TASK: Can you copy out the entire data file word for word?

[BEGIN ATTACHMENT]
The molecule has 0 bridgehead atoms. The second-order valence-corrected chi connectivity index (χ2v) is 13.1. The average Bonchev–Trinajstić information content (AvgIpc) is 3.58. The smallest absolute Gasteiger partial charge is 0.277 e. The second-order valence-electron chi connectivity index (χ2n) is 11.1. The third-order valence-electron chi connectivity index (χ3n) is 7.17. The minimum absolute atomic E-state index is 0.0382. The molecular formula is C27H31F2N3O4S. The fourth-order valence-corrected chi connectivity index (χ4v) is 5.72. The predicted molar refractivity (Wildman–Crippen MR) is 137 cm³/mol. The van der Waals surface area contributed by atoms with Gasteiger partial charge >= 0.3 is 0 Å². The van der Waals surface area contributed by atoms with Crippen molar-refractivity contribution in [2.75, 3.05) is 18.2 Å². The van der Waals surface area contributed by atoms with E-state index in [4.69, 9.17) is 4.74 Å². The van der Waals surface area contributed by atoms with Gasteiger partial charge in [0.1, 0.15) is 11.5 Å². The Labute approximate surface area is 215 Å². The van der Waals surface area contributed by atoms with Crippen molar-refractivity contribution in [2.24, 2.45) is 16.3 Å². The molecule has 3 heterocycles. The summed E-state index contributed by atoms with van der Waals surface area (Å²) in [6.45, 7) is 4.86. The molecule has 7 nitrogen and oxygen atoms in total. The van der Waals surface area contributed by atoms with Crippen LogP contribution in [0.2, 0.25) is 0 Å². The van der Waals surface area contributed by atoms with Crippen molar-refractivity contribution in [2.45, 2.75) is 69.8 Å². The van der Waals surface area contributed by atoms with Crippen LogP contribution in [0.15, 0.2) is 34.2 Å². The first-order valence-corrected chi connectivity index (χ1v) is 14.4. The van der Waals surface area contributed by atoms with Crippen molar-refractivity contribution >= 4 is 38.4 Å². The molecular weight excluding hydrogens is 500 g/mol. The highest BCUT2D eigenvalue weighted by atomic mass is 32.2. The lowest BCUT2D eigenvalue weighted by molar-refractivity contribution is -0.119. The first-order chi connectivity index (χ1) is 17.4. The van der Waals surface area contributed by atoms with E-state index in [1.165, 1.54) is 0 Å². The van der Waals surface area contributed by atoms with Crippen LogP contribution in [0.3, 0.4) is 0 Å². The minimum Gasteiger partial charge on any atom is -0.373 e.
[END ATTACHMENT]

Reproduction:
The molecule has 0 bridgehead atoms. The second-order valence-corrected chi connectivity index (χ2v) is 13.1. The average Bonchev–Trinajstić information content (AvgIpc) is 3.58. The smallest absolute Gasteiger partial charge is 0.277 e. The second-order valence-electron chi connectivity index (χ2n) is 11.1. The third-order valence-electron chi connectivity index (χ3n) is 7.17. The minimum absolute atomic E-state index is 0.0382. The molecular formula is C27H31F2N3O4S. The fourth-order valence-corrected chi connectivity index (χ4v) is 5.72. The predicted molar refractivity (Wildman–Crippen MR) is 137 cm³/mol. The van der Waals surface area contributed by atoms with Gasteiger partial charge >= 0.3 is 0 Å². The van der Waals surface area contributed by atoms with Crippen molar-refractivity contribution in [2.75, 3.05) is 18.2 Å². The van der Waals surface area contributed by atoms with E-state index in [4.69, 9.17) is 4.74 Å². The van der Waals surface area contributed by atoms with Gasteiger partial charge in [0.1, 0.15) is 11.5 Å². The Labute approximate surface area is 215 Å². The van der Waals surface area contributed by atoms with Crippen molar-refractivity contribution in [2.24, 2.45) is 16.3 Å². The molecule has 3 heterocycles. The summed E-state index contributed by atoms with van der Waals surface area (Å²) in [6.45, 7) is 4.86. The molecule has 7 nitrogen and oxygen atoms in total. The van der Waals surface area contributed by atoms with Crippen LogP contribution in [0.2, 0.25) is 0 Å². The van der Waals surface area contributed by atoms with Crippen molar-refractivity contribution in [2.45, 2.75) is 69.8 Å². The van der Waals surface area contributed by atoms with Crippen LogP contribution in [0.15, 0.2) is 34.2 Å². The first-order valence-corrected chi connectivity index (χ1v) is 14.4. The van der Waals surface area contributed by atoms with Crippen molar-refractivity contribution >= 4 is 38.4 Å². The molecular weight excluding hydrogens is 500 g/mol. The highest BCUT2D eigenvalue weighted by atomic mass is 32.2. The lowest BCUT2D eigenvalue weighted by molar-refractivity contribution is -0.119. The first-order chi connectivity index (χ1) is 17.4. The van der Waals surface area contributed by atoms with E-state index in [1.165, 1.54) is 0 Å². The van der Waals surface area contributed by atoms with Crippen LogP contribution in [0.3, 0.4) is 0 Å². The minimum Gasteiger partial charge on any atom is -0.373 e.